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1931 Maryville, Missouri lynching...

Item # 569801

January 13, 1931

THE NEW YORK TIMES, New York, January 13, 1931 

* Raymond Gunn, Maryville MO lynching 
* Negros 

This 56 page newspaper has one column headlines on page 3 that include: "BURNS NEGRO KILLER ON VICTIM'S SCHOOL" "maryville (Mo.) Mob Chains Teacher's Slayer on Roof and Fire Razes the Building" and more. (see)

Tells of the lynching of negro Raymond Gunn in Maryville, Missouri.

Other news of the day throughout. Light browning, otherwise in  nice condition.

wikipedia notes: Raymond Gunn (January 11, 1904-January 12, 1931) was a black man killed by a mob in Maryville, Missouri, United States, after he confessed to killing and attempting to rape a white school teacher there.

The case received massive national publicity because it occurred outside the Southern lynch belt and because of its brazen and planned nature; and because the sheriff did not activate National Guard troops which had been specifically deployed to prevent the lynching.

The case was frequently invoked in the unsuccessful attempt to pass a law called the Wagner-Costigan Act during the presidency of Franklin Roosevelt. This would have made it a federal crime for law enforcement officials to refuse to take steps to prevent a lynching.

Gunn's court date was set for January 12. The Nodaway County prosecuting attorney said Gunn would get a fair trial and appealed (along with many Maryville business leaders) to Missouri Governor Henry S. Caulfield to deploy the National Guard to prevent an anticipated lynching attempt. Caulfield complied and 60 troops were ordered at 7:30 a.m. to stand by at the National Guard a block north of the courthouse (at what today is the Maryville Public Library). By law, the National Guard could only be deployed at the written request of the sheriff, which was never made. Sheriff Havre English later told the press that he did not call up the guard because he did not want them to get hurt.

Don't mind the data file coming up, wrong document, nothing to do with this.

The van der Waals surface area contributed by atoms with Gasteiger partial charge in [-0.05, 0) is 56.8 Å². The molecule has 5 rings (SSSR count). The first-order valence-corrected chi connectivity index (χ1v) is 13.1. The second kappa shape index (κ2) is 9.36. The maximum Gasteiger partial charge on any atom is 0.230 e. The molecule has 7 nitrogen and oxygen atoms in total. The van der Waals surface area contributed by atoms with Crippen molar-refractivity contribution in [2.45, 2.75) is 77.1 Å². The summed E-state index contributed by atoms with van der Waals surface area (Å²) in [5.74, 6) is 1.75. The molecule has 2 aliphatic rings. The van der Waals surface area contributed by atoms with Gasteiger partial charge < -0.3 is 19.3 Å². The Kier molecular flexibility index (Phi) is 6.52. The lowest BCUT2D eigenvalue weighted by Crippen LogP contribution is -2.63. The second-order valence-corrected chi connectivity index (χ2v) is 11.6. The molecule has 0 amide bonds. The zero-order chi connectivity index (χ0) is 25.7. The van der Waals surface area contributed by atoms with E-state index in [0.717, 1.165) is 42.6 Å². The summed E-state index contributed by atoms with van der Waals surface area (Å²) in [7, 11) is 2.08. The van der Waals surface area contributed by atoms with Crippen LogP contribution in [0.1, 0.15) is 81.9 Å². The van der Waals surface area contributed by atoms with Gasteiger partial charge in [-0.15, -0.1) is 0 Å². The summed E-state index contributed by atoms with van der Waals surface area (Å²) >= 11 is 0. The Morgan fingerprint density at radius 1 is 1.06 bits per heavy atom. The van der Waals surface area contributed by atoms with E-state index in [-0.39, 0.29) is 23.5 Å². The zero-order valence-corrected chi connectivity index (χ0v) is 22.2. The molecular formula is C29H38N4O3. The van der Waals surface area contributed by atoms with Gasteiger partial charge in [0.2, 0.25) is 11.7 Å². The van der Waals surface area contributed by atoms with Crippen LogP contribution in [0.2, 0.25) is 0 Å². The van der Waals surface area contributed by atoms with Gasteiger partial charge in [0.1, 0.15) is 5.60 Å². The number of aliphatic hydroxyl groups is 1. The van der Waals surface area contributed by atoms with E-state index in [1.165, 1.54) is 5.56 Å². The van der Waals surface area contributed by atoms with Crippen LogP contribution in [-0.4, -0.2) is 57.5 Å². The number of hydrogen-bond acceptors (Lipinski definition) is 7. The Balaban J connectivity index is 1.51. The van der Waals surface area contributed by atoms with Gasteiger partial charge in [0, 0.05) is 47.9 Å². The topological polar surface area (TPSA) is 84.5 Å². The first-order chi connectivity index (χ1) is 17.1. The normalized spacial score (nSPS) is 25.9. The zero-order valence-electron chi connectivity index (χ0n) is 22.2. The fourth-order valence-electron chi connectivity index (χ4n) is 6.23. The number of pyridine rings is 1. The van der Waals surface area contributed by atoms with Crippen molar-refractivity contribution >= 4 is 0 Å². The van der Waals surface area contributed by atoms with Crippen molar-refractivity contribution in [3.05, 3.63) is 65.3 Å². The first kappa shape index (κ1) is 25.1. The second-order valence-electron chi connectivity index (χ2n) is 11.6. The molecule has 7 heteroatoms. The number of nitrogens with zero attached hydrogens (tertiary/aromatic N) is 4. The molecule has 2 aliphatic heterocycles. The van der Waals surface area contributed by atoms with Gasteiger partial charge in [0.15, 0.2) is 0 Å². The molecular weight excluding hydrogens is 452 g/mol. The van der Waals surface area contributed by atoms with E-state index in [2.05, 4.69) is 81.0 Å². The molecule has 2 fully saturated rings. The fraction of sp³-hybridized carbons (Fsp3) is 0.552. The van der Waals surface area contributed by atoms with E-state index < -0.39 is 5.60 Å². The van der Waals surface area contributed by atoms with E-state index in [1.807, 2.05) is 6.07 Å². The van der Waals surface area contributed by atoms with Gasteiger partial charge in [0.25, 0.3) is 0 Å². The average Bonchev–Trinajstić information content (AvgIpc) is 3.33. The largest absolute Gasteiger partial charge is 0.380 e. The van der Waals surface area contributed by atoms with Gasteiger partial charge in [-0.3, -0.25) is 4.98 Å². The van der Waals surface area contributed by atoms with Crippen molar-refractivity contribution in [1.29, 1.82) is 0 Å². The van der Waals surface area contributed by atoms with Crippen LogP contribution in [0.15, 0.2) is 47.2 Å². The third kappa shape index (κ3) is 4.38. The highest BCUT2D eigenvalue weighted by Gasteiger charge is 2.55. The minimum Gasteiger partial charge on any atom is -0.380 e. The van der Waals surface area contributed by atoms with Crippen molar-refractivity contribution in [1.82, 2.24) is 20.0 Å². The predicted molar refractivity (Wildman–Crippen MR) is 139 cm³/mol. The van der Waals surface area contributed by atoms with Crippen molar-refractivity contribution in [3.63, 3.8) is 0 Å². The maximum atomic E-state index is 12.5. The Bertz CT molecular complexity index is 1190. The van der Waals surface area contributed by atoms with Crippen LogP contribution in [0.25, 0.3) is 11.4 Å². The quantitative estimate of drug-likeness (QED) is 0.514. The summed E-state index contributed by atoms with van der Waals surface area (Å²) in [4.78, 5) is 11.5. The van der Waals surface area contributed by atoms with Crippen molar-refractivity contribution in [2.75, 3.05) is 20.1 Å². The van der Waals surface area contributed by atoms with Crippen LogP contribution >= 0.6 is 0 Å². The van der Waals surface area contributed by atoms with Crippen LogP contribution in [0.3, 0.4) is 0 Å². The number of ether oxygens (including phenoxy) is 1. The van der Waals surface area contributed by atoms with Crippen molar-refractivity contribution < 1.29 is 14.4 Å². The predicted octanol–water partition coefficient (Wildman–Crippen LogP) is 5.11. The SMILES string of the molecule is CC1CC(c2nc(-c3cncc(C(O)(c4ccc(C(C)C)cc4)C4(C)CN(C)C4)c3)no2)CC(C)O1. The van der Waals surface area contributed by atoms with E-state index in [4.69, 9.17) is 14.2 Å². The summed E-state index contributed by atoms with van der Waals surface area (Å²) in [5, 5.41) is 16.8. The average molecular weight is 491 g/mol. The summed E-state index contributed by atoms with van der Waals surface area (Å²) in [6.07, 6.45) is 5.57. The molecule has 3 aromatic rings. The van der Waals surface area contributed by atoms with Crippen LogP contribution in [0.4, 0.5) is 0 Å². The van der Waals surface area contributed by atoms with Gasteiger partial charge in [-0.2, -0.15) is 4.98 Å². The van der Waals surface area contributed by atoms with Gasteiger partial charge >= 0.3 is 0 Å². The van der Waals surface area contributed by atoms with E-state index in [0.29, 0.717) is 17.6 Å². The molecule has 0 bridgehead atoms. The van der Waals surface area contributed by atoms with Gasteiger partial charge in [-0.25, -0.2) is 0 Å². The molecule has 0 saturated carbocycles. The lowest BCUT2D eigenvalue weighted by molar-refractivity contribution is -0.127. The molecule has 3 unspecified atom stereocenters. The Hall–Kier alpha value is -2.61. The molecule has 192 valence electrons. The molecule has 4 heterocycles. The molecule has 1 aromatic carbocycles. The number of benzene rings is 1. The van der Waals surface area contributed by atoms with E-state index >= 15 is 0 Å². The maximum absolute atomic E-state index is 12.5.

A large crowd occupied the Maryville square between the jail block to the northeast and the Nodaway County, Missouri courthouse. The sheriff was transporting Gunn by car, and drove directly into the mob. When he opened the door, a man pulled the sheriff aside and another took Gunn out of the car. Men who were there had said year's later that the leader bluntly said to the sheriff "either you move out of the way or die with this man, either way he's going to die today."

Gunn was chained and marched south down Main Street through the Maryville streets (avoiding the National Guardsmen). After an hour and a half, Gunn and the crowd arrived at the Garrett schoolhouse. His ears and nose were bleeding. The contents of the schoolhouse had been removed and placed on the lawn. A crowd estimated at between 2,000 and 4,000 had gathered. He was taken by 12 men inside the schoolhouse, where he is reported to have confessed again, as well as claiming he had an accomplice named "Shike" Smith.

Gunn was taken to the roof of the building where he was tied to a ridge pole. Gunn and the building were doused with gasoline. The leader of the group, only identified as a "man in a red coat", threw a lighted piece of paper into the building. Gunn screamed once and appeared lifeless in 11 minutes.

A reporter for the St. Joseph Gazette gave this description:

    He twisted and revealed a huge blister ballooning on his left upper arm. Pieces of his skin blew away to the wind as the blistering heat became more intense and soon his torso was splotched with white patches of exposed flesh. His hair burned like a torch for moment then his head sagged. His body writhed. It took the appearance of a mummy.

The building's roof collapsed within 16 minutes. Remnants of the school were taken away by the crowd as souvenirs.

Category: The 20th Century

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